From June 2015

Finished Ikea Kitchen

Here is cost breakdown for the project.  We ordered during the IKEA 20% off sale which helped quite a bit.

Project cost Breakdown
Ikea Cabinets $4,000.00
Ikea Sink $350.00
Ikea Oven and Microwave $900.00
Countertops $5,000.00
DCS Rangetop $2,700.00
Frigidaire Refrigerator $1,100.00
Hood $350.00
Custom Paint Job $200.00
Crown,Trim, plywood $300.00
Dishwasher $600.00
Backsplash $200.00
Total $15,700.00

Other costs not accounted for here because of the contracts covering the whole house: electrician labor, plumber labor and faucet/materials.  We obviously could have saved a ton on countertops and rangetop  if we had picked a dfferent look but we wanted the industrial cooktop (because Holly is an incredible cook) and quartz for ease of maintenance:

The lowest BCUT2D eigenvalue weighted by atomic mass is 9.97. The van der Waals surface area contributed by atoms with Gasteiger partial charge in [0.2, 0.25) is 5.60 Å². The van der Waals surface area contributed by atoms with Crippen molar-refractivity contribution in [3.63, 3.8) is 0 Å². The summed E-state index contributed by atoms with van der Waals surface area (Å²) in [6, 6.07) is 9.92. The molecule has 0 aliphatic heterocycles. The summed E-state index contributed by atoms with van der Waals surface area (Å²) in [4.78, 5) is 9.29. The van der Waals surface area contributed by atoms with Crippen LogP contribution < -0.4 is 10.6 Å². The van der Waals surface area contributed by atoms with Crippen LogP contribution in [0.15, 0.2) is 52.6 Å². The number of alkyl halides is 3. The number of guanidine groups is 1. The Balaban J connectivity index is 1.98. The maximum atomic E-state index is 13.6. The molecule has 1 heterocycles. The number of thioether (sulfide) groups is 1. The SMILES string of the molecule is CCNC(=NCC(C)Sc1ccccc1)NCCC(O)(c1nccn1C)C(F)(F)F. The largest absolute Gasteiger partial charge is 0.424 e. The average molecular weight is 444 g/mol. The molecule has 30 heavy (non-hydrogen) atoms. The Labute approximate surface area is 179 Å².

Finally, the end result is as good or better than we hoped. This is especially true after Holly decorated the space:

FinalProduct

IslandFinal

Island2final

Thats all folks.  Drop me a line if you have any questions.

Credits: Thanks to Mommy (Cheryl), Pooh (Wendy) for the lightening quick assembly line that put that cabinets together.  Thanks to Mike for help with all the trim.  Finally thanks to Holly for letting for 2 years worth of support building this place and her mad decoration skills !

And with that.. I leave you with a bunny picture because everyone needs a bunny picture:

bunnypic

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Trim and Wine Rack

The last phase of the Ikea kitchen build was to add the crown molding, baseboards and wine rack.   First we still needed to install the wine rack. Originally we didn’t plan to have a cabinet there but the electrician made a mistake and forgot to run an outlet so we we had to cut a hole in the drywall to fish a wire which provided the perfect opportunity to add the wine rack.

wine_rack1